Movie Review: The Last Full Measure

By David Lee Zamora
Special to the Parade

Based on the true story of William Hart Pitsenbarger’s fellow Vietnam War veterans and family’s thirty-year long fight to get him the Medal of Honor for his brave service during the Vietnam War, “The Last Full Measure” is a heartbreaking, yet great, film,

Pitsenbarger was a United States Air Force Pararescueman who flew on almost 300 rescue missions during the Vietnam War. In his last rescue mission, he left the safety of his helicopter to help the ambushed ground forces to faster lift the wounded. He saved sixty men and declined pick up from the rescue helicopter. He even picked up a rifle to help hold the line. Pitsenbarger was eventually killed by a Vietnamese sniper. It is said that when his body was found, he held a rifle in one hand and a medical kit in the other.

The film focuses on Scott Huffman (Sebastian Stan), a Pentagon staffer investigating a Medal of Honor request for Pitsenbarger (Jeremy Irvine) made by his best friend and fellow U.S. Air Force Pararescueman partner on the mission, Tully (William Hurt), and his parents Frank Pitsenbarger (Christopher Plummer) and Alice Pitsenbarger (Diane Ladd). As Huffman hears from several of the vets that were saved by Pitsenbarger during his final rescue mission, we see flashbacks of their stories. This makes up a good chunk of the film and is incredibly brutal to watch at times, because they are based on true events, accentuated by the great acting the film is filled with. This all leads to Huffman deciding if he’s willing to put his career on the line to get Pitsenbarger his long-awaited Medal of Honor.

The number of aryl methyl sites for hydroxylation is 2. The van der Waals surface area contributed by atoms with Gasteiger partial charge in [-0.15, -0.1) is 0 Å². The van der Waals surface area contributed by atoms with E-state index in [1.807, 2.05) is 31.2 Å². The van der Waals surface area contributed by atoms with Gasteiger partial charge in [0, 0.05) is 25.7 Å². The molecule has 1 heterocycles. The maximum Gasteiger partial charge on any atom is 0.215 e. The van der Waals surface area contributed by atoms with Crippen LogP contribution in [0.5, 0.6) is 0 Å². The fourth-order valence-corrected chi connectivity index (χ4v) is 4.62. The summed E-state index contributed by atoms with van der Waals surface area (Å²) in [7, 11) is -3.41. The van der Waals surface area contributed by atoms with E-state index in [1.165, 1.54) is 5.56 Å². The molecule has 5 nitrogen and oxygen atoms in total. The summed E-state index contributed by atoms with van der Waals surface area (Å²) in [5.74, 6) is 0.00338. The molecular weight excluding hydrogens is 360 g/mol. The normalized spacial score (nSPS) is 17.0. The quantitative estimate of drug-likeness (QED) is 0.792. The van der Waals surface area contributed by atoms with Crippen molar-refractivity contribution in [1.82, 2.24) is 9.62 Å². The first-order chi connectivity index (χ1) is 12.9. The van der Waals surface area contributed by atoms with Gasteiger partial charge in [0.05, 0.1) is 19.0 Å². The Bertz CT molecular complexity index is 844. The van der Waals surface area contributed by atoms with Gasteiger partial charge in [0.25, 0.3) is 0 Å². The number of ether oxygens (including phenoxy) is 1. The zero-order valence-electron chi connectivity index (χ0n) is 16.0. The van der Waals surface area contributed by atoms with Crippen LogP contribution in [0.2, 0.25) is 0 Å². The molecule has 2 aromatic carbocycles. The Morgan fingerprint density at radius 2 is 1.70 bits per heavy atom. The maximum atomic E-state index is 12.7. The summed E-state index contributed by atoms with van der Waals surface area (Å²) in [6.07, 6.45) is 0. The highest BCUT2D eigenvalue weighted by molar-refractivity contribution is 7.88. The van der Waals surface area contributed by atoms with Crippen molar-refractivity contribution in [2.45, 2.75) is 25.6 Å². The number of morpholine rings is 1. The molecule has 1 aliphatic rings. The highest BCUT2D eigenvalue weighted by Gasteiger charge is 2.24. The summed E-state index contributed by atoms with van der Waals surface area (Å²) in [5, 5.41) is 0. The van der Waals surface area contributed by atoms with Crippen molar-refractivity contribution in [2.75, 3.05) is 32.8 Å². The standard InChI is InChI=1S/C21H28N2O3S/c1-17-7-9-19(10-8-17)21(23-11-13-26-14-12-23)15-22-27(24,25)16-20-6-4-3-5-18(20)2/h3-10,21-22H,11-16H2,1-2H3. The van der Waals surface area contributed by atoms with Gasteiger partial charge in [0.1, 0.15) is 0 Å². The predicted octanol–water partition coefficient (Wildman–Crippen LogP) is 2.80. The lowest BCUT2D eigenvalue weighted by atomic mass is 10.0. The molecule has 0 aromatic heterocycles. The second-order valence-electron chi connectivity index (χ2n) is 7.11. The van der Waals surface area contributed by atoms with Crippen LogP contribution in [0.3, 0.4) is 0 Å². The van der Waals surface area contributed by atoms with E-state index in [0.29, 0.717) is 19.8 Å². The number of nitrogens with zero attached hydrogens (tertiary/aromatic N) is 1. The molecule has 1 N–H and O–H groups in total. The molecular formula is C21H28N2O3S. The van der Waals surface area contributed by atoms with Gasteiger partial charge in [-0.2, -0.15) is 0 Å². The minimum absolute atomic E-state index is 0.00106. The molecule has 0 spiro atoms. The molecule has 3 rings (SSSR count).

The acting in “The Last Full Measure” is phenomenal. The A-List cast acts their hearts out, making you feel like you are on the verge of crying throughout most of the film after hearing their stories of what they’ve been through since the war, except for Sebastian Stan, who somehow feels more like an empty husk for a majority of the film. Although I do feel like this was intentionally done to focus more on Pitsenbarger’s story than what Stan’s character was going through. 

Samuel L. Jackson does what most other famous Hollywood actors can’t, acting like a different character rather than himself. Jackson plays Takoda, a Vietnam War veteran who blames himself for Pitsenbarger’s death, because he accidentally calls down artillery fire on his own squad. Jackson’s odd sense of stoic sadness is incredibly saddening. Plummer, who plays Pitsenbarger’s father Frank, delivers one of the best scenes, when he says he misses seeing his son mow the lawn and how his son will never truly know the love Frank had for him, because he will never be a father. This made the incredibly intense, ever-growing lump in my throat feel like it was going to explode.

The film’s runtime is 1 hour 56 minutes.

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